By Steve Rensberry, Editor
If you’re either a habitual or periodic user of a cell phone while driving, this would be a good month to make yourself kick the habit. As most of us know in this fair state, it is not only a dangerous habit but an illegal one — as easy and as tempting as it may be. I’ll admit that the law has taken some getting used to, even for me, but unless my phone is secured in a hands-free holder, I just don’t touch it anymore. With the right speaker phone and voice recognition technology, you really don’t need to.
This month, in case you haven’t heard, has been designated by state officials as “Distracted Driving Awareness Month,” with a campaign that includes beefed up enforcement and police patrols.
The Illinois State Police, along with more than 100 local law enforcement agencies and the Illinois Department of Transportation are working cooperatively on the effort.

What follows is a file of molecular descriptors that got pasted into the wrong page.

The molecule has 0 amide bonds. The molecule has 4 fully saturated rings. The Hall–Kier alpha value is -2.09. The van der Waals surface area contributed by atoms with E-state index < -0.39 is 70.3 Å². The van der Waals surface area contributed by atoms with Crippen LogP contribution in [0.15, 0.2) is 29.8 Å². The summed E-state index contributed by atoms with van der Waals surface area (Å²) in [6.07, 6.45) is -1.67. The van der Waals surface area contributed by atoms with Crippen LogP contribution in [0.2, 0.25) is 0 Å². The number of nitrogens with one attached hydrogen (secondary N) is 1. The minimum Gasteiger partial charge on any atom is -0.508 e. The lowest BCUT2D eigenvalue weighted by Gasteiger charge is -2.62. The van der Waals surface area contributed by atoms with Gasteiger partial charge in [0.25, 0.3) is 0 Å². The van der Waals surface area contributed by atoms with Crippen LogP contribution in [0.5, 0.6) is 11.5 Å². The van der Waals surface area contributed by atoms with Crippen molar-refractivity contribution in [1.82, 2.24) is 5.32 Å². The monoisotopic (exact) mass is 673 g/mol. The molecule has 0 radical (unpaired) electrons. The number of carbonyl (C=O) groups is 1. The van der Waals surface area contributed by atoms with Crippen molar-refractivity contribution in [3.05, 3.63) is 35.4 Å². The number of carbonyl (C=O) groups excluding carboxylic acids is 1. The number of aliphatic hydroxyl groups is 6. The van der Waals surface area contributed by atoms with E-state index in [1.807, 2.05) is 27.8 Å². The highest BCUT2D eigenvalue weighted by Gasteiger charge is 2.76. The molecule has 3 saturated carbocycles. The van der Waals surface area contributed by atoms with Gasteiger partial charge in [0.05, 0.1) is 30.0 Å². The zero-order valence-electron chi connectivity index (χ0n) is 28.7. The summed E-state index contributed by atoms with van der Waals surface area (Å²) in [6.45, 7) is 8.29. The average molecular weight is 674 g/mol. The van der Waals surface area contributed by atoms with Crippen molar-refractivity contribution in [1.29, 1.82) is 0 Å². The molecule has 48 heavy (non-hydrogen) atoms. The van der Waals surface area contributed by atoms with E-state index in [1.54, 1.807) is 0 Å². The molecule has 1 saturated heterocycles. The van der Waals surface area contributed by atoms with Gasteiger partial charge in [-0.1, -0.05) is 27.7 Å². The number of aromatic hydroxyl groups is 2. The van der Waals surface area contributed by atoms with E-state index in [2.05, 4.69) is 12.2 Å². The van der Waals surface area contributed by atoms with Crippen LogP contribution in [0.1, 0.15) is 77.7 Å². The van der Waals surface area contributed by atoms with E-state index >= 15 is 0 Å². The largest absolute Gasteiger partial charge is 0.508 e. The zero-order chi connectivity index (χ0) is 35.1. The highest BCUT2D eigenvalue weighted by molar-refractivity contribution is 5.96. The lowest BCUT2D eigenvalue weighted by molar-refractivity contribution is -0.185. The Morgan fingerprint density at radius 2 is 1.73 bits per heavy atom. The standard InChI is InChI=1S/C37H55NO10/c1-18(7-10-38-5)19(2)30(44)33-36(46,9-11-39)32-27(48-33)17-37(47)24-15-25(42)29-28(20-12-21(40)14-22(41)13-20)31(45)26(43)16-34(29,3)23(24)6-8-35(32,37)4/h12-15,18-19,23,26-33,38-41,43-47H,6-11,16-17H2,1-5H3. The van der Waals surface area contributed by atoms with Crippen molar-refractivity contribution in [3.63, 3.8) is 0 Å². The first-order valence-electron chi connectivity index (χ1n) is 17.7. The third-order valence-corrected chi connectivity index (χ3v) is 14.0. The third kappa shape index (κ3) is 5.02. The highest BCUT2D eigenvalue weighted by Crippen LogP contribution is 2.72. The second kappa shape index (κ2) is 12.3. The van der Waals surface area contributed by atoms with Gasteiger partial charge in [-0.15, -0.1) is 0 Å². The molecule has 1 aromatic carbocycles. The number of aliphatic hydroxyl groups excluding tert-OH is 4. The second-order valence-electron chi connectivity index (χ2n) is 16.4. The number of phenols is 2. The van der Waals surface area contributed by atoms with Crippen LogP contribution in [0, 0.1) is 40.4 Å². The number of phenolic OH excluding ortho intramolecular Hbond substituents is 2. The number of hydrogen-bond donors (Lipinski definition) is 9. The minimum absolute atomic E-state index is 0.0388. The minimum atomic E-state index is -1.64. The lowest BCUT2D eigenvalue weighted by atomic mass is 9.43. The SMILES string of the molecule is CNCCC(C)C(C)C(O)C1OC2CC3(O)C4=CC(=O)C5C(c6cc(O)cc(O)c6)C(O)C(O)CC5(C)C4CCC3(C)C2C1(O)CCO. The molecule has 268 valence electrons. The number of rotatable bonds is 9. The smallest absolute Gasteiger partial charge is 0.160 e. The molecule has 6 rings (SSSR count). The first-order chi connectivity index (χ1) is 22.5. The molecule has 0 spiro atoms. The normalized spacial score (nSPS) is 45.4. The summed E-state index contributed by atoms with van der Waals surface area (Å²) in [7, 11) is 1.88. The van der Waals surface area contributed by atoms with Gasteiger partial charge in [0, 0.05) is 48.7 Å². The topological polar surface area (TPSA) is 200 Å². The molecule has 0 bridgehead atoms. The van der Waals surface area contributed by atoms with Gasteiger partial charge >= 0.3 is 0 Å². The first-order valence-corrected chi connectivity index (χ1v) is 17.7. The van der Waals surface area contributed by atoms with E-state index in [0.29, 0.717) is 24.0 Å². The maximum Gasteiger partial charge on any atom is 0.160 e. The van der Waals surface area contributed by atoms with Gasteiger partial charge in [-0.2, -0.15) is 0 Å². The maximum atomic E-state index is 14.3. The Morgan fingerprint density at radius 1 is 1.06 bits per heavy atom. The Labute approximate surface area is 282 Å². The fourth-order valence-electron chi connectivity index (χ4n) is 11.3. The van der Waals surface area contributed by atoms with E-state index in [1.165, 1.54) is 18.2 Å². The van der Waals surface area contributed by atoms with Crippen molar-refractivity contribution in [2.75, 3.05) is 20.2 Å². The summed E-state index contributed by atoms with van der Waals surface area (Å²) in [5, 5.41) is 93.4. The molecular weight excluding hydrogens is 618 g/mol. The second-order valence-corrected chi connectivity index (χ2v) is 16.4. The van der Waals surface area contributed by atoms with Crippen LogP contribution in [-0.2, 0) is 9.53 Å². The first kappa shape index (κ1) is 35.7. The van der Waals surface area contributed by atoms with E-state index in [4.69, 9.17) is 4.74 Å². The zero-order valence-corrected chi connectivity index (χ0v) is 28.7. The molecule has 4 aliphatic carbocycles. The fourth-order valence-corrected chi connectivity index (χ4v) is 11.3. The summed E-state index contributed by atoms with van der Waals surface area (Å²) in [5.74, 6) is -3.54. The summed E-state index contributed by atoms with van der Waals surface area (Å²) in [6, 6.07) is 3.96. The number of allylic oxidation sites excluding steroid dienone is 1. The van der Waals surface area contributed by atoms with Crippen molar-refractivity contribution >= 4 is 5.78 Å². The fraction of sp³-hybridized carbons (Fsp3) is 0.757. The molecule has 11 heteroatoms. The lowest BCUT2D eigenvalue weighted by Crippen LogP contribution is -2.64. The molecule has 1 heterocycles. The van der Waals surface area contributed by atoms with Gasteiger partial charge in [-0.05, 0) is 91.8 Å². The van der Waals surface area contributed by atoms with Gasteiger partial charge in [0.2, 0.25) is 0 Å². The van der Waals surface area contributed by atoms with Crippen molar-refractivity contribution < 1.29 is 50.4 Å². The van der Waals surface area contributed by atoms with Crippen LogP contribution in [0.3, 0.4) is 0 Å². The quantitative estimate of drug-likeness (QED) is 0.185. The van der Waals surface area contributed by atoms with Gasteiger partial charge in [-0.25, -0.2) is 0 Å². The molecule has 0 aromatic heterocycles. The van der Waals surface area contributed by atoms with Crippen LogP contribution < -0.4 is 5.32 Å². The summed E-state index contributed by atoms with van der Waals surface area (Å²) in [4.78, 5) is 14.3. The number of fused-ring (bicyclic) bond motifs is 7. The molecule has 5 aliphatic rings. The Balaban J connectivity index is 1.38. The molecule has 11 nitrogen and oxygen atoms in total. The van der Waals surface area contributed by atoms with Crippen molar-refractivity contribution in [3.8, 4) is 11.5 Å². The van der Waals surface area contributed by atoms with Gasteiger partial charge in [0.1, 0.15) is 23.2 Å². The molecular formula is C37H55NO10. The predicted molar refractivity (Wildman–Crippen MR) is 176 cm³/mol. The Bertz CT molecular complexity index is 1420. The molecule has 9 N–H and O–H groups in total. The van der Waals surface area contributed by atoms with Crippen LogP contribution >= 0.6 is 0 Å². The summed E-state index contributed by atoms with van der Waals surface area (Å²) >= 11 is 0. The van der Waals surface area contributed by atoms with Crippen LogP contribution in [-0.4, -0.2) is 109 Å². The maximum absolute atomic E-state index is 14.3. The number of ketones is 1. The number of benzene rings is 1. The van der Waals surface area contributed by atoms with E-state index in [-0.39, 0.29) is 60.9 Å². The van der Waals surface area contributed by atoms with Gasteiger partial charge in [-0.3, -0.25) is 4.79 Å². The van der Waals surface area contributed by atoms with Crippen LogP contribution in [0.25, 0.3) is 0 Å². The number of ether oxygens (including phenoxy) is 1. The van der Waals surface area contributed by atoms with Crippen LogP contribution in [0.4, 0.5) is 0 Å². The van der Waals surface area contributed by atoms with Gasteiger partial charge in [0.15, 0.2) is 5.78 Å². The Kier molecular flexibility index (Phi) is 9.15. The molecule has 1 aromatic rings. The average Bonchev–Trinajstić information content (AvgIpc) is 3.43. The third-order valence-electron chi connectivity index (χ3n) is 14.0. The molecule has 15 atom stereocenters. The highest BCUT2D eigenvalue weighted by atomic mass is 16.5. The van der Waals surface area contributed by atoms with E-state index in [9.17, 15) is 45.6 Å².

Troy Police Chief Brad Parson told council members as their April 1 meeting that the Troy Police Department would be among those departments putting extra patrols on the roads during the month.
Current Illinois law prohibits drivers from test messaging, from using their phone for emailing and internet use, and from using any hand held electronic communication device in general. It is illegal for drivers 18 years and younger to use any wireless phone, hands-free or otherwise, while driving. All motorists are prohibited from the use of cell phones in school speed zone, construction or maintenance zones, or within 500 feet of an emergency scene.
More restrictions are coming.
Last August, then governor Bruce Rauner signed into law House Bill 4846, which will reclassify all such offenses as “moving violations,” meaning they will become a black mark on a driver’s record and be among the offenses that are reported to insurance companies, even for first-time offenders. The new law will take effect on July 1.